Washington florist defends right to free expression
Govt. sues 71-year-old woman who would lose business, home, and life savings for her beliefs
For Immediate Release: November 15, 2016
Media Contact: Melinda Skea | firstname.lastname@example.org | 202-349-7224
WASHINGTON, D.C. – Washington state’s highest court will hear arguments for Barronnelle Stutzman, a 71-year-old florist who was sued by the government and may lose her business, her home, and her life savings simply for expressing her beliefs.
For nearly 40 years, Barronelle Stutzman has created custom floral arrangements to celebrate her customers’ life events. In 2013 one of her longtime customers asked her to create arrangements for his same-sex wedding. She told him that she valued his friendship but because of her religious beliefs couldn’t participate in his wedding. He eventually received floral arrangements for free by another florist, but Barronelle was still sued by the state Attorney General for thousands of dollars.
“Americans have a variety of beliefs about important issues like sex and religion, and there’s nothing wrong with that.” Adèle Auxier Keim, legal counsel of Becket Law, which filed a friend-of-the-court brief defending Barronelle Stutzman, owner of Arlene’s Flowers. “It’s outrageous that the government would sue someone like Barronelle – who has served and employed LGBT people for decades – because her faith doesn’t allow her to participate in a same-sex wedding.”
For nine years she served Rob Ingersoll, designing custom arrangements for Valentine’s Day and other holidays that he celebrated with his partner Curt Freed. But when Rob asked Barronelle to arrange flowers for their wedding, she told him with tears in her eyes that she could not – although she valued him as a friend, her faith would not allow it. Another florist eventually provided floral arrangements for free, and a court found that Rob and Curt suffered less than $8 in damages.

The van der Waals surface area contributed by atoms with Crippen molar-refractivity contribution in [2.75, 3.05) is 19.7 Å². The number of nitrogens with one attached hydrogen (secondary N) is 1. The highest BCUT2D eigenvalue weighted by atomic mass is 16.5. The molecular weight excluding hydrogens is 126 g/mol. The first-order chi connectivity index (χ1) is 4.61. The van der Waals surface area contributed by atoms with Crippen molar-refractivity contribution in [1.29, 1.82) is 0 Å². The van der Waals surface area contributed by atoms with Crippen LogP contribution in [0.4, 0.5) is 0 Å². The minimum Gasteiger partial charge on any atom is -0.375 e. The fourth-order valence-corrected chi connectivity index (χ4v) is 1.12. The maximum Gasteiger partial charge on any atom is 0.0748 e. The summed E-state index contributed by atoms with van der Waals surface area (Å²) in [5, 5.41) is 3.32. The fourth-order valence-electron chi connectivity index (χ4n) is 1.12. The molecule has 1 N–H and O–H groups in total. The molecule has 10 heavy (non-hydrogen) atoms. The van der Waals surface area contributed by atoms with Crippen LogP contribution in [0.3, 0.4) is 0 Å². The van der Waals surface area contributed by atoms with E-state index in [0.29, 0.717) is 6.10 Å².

After the story broke, Barronelle was sued by the state’s Attorney General and the American Civil Liberties Union (ACLU). The state offered to settle the case, but only if Barronelle agreed to create floral arrangements to celebrate same-sex weddings. Barronelle explained that her faith wouldn’t let her. Last year a state court ruled that Barronelle was personally liable for Rob Ingersoll’s attorney’s fees—which means that she could lose her business, her home, and her life savings.
“The government’s job is to protect dissent, not punish it,” said Keim.
Becket Law filed an amicus brief in February supporting Mrs. Stutzman, who is represented by Alliance Defending Freedom. Other amici supporting Barronelle include the National Hispanic Christian Leadership Conference, Coalition of African American Pastors USA, the National Association of Evangelicals, the Cato Institute, 27 law professors, and 13 states.
For more information or to arrange an interview with a Becket attorney, please contact Melinda Skea at email@example.com or 202-349-7224. Interviews can be arranged in English, Chinese, French, German, Portuguese, Russian, and Spanish.
Becket Law is a non-profit, public-interest law firm dedicated to protecting the free expression of all religious traditions and has a 100% win-rate before the United States Supreme Court. For over 20 years, it has successfully defended clients of all faiths, including Buddhists, Christians, Jews, Hindus, Muslims, Native Americans, Sikhs, and Zoroastrians (read more).